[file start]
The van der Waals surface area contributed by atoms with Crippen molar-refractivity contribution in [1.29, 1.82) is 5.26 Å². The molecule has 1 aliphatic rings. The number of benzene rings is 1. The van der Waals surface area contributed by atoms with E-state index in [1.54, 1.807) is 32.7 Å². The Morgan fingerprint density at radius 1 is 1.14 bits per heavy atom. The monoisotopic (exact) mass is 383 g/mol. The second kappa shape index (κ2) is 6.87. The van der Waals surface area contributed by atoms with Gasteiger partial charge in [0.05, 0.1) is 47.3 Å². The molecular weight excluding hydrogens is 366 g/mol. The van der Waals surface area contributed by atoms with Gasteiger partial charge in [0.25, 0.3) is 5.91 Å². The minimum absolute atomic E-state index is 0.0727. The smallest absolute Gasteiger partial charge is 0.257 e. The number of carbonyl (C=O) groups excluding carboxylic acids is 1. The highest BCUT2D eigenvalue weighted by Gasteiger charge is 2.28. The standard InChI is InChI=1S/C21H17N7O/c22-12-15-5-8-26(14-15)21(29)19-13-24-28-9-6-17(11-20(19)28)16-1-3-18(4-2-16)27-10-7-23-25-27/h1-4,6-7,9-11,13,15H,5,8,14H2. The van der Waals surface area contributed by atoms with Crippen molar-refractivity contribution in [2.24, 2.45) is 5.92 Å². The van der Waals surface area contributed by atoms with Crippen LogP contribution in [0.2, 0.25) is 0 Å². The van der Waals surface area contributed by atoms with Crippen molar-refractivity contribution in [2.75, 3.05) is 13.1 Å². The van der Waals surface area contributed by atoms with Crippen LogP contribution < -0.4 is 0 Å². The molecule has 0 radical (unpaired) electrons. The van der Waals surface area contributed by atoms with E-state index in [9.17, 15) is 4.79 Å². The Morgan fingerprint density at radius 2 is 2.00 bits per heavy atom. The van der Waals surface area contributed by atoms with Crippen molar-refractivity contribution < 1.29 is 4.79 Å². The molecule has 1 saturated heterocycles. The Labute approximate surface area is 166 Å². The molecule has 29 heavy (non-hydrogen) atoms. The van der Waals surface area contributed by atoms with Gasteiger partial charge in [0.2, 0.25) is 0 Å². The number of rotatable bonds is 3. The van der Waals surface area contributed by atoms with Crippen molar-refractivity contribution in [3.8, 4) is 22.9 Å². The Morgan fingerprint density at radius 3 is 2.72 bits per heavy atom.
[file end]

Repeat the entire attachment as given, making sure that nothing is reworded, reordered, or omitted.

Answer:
The van der Waals surface area contributed by atoms with Crippen molar-refractivity contribution in [1.29, 1.82) is 5.26 Å². The molecule has 1 aliphatic rings. The number of benzene rings is 1. The van der Waals surface area contributed by atoms with E-state index in [1.54, 1.807) is 32.7 Å². The Morgan fingerprint density at radius 1 is 1.14 bits per heavy atom. The monoisotopic (exact) mass is 383 g/mol. The second kappa shape index (κ2) is 6.87. The van der Waals surface area contributed by atoms with Gasteiger partial charge in [0.05, 0.1) is 47.3 Å². The molecular weight excluding hydrogens is 366 g/mol. The van der Waals surface area contributed by atoms with Gasteiger partial charge in [0.25, 0.3) is 5.91 Å². The minimum absolute atomic E-state index is 0.0727. The smallest absolute Gasteiger partial charge is 0.257 e. The number of carbonyl (C=O) groups excluding carboxylic acids is 1. The highest BCUT2D eigenvalue weighted by Gasteiger charge is 2.28. The standard InChI is InChI=1S/C21H17N7O/c22-12-15-5-8-26(14-15)21(29)19-13-24-28-9-6-17(11-20(19)28)16-1-3-18(4-2-16)27-10-7-23-25-27/h1-4,6-7,9-11,13,15H,5,8,14H2. The van der Waals surface area contributed by atoms with Crippen molar-refractivity contribution in [2.24, 2.45) is 5.92 Å². The van der Waals surface area contributed by atoms with Crippen LogP contribution in [0.2, 0.25) is 0 Å². The van der Waals surface area contributed by atoms with Crippen molar-refractivity contribution in [2.75, 3.05) is 13.1 Å². The van der Waals surface area contributed by atoms with Crippen LogP contribution < -0.4 is 0 Å². The molecule has 0 radical (unpaired) electrons. The van der Waals surface area contributed by atoms with E-state index in [9.17, 15) is 4.79 Å². The Morgan fingerprint density at radius 2 is 2.00 bits per heavy atom. The van der Waals surface area contributed by atoms with Crippen molar-refractivity contribution < 1.29 is 4.79 Å². The molecule has 1 saturated heterocycles. The Labute approximate surface area is 166 Å². The molecule has 29 heavy (non-hydrogen) atoms. The van der Waals surface area contributed by atoms with Gasteiger partial charge in [0.2, 0.25) is 0 Å². The number of rotatable bonds is 3. The van der Waals surface area contributed by atoms with Crippen molar-refractivity contribution in [3.8, 4) is 22.9 Å². The Morgan fingerprint density at radius 3 is 2.72 bits per heavy atom.